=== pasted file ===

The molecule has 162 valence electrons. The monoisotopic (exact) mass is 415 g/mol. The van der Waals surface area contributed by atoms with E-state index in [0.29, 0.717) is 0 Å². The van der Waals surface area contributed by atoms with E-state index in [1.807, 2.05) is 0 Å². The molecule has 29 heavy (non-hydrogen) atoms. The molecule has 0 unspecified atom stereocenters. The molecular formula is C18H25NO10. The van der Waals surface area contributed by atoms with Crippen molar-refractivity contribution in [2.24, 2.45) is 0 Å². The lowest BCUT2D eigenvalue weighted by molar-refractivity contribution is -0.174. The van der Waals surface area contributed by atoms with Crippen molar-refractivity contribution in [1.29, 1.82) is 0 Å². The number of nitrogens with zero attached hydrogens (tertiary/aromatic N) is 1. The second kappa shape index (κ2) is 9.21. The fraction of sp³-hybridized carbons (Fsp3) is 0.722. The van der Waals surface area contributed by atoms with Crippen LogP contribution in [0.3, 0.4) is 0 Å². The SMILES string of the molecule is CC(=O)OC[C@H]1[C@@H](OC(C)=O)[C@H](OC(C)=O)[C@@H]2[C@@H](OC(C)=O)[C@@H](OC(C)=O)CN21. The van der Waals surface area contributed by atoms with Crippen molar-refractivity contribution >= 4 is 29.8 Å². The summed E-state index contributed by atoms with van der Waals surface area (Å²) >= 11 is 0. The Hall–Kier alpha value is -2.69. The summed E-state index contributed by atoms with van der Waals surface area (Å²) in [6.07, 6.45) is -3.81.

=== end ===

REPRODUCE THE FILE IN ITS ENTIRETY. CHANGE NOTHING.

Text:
The molecule has 162 valence electrons. The monoisotopic (exact) mass is 415 g/mol. The van der Waals surface area contributed by atoms with E-state index in [0.29, 0.717) is 0 Å². The van der Waals surface area contributed by atoms with E-state index in [1.807, 2.05) is 0 Å². The molecule has 29 heavy (non-hydrogen) atoms. The molecule has 0 unspecified atom stereocenters. The molecular formula is C18H25NO10. The van der Waals surface area contributed by atoms with Crippen molar-refractivity contribution in [2.24, 2.45) is 0 Å². The lowest BCUT2D eigenvalue weighted by molar-refractivity contribution is -0.174. The van der Waals surface area contributed by atoms with Crippen molar-refractivity contribution in [1.29, 1.82) is 0 Å². The number of nitrogens with zero attached hydrogens (tertiary/aromatic N) is 1. The second kappa shape index (κ2) is 9.21. The fraction of sp³-hybridized carbons (Fsp3) is 0.722. The van der Waals surface area contributed by atoms with Crippen LogP contribution in [0.3, 0.4) is 0 Å². The SMILES string of the molecule is CC(=O)OC[C@H]1[C@@H](OC(C)=O)[C@H](OC(C)=O)[C@@H]2[C@@H](OC(C)=O)[C@@H](OC(C)=O)CN21. The van der Waals surface area contributed by atoms with Crippen molar-refractivity contribution >= 4 is 29.8 Å². The summed E-state index contributed by atoms with van der Waals surface area (Å²) >= 11 is 0. The Hall–Kier alpha value is -2.69. The summed E-state index contributed by atoms with van der Waals surface area (Å²) in [6.07, 6.45) is -3.81.